2. Golly, alderperson, thanks for the tutorial. It was quite clear that this cart is well before the horse and indeed has no idea how large the horse is. Instead of wasting our time with unneeded remedial English lessons, perhaps you’d like to do your job? Too much like work? Take too much time from your Marxism study group?

  6. The Affordable Housing Plan should be finished before anything new starts. Indeed, 6000 people in Hudson? Peter and John's questions are dead right. How much do we need? Don't people commute to work anymore.?

  7. Joe Czajka has always struck me as professional, methodical, and thorough, though I think my only experience of watching him in action was during the creation of the Strategic Housing Action Plan, which was adopted by the Common Council and then broken down for scrap soundbites. I am cautiously optimistic, though I've never looked under the hood and haven't seen him in action enough to know how his rhetoric and his actions jibe.

    I do hope there is some focus on encouraging ADU development along the alleys, possibly with a short-term tax abatement for homeowners who finance construction through home equity (there's a bunch of that right now.) It would be a great way to spread affordable housing throughout the city, build wealth for existing homeowners, increase the tax-base in the long-term, and employ a variety of construction companies.

    While there are infrastructure, legislative, and land-use obstacles to overcome to adopt a plan like this, Hudson very much needs to update its zoning, and increasing access to the alleys seems as much an existing issue for emergency vehicles as a potential one at this point.

  8. The Galvan 7th st projects are under review with planning board. No review of the financials has yet occurred. The last iteration was withdrawn because of failure of the PILOT requested by Galvan. Reading these comments in Carole's article, it seems that the project is being spoken of as a done deal. That is disturbing if true. Again no attention to process or due diligence. Support or opposition arrived at before the reviews are complete. And also decision making in the absence of a comprehensive plan. The CC and the Mayor should hold off on taking positions until a) there is a plan and b) the various reviews of the proposed project are complete.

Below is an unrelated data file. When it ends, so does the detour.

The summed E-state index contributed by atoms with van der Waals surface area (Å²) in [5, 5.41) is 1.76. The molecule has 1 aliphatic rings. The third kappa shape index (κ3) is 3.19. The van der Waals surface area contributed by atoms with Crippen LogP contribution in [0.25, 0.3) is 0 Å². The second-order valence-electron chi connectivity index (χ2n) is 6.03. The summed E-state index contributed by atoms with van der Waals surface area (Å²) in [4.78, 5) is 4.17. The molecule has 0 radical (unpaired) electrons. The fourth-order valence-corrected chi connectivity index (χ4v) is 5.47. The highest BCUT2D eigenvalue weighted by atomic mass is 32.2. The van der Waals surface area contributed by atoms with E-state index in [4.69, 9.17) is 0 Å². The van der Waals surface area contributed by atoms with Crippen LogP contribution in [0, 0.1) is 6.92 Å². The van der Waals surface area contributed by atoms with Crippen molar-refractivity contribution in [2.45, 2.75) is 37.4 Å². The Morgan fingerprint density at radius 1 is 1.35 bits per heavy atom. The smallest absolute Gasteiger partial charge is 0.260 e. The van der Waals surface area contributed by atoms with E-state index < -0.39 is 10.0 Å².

9. Every time it rains the Hudson treatment plant dumps raw sewage mixed with disinfectants into the river. Not a great idea to add any new toilets in the city without first correcting the raw sewage overflow problem.

    1. Hudson indeed has an old old infrastructure that may not be able to bear all these new demands on its plumbing or its tax base.

      do we really need to turn Hudson into a Bronx-like public private housing project ? what happened to that small town feel and vibe ? soon it will be all gone down that archaic sewer system.

    2. Exactly---how many new housing units are proposed in the Depot District and the possible JLE project? 300? How will all these new units effect the current sewer & water infrastructure in Hudson ? If they are built with overly generous PILOTS where will revenues come from to maintain or upgrade what exists?

  10. New York Sewage Pollution Right to Know
    Issued: 04-15-2021, 18:40:01
    Affects: New York - Columbia - Hudson
    The Hudson (C) STP, NY0022039 is issuing this notification.

    Discharge location: 2 Dock Street, Hudson, NY
    Location details:
    Waterbody affected: Hudson River
    Discharge description:
    Potentially impacted public areas: Other -
    Discharge date and time: 04-15-2021 17:21:05
    Discharge duration: 4 Hours
    Discharge reason: Weather Conditions - Rain event caused high flows to system. CSO's will discharge intermittently throughout duration of event.
    Steps taken to contain discharge: Ensure all pumps are running to full capacity
    Volume/rate of discharge: 25,000 Gallons Estimated
    Treated state of discharge: Partially Treated with Disinfection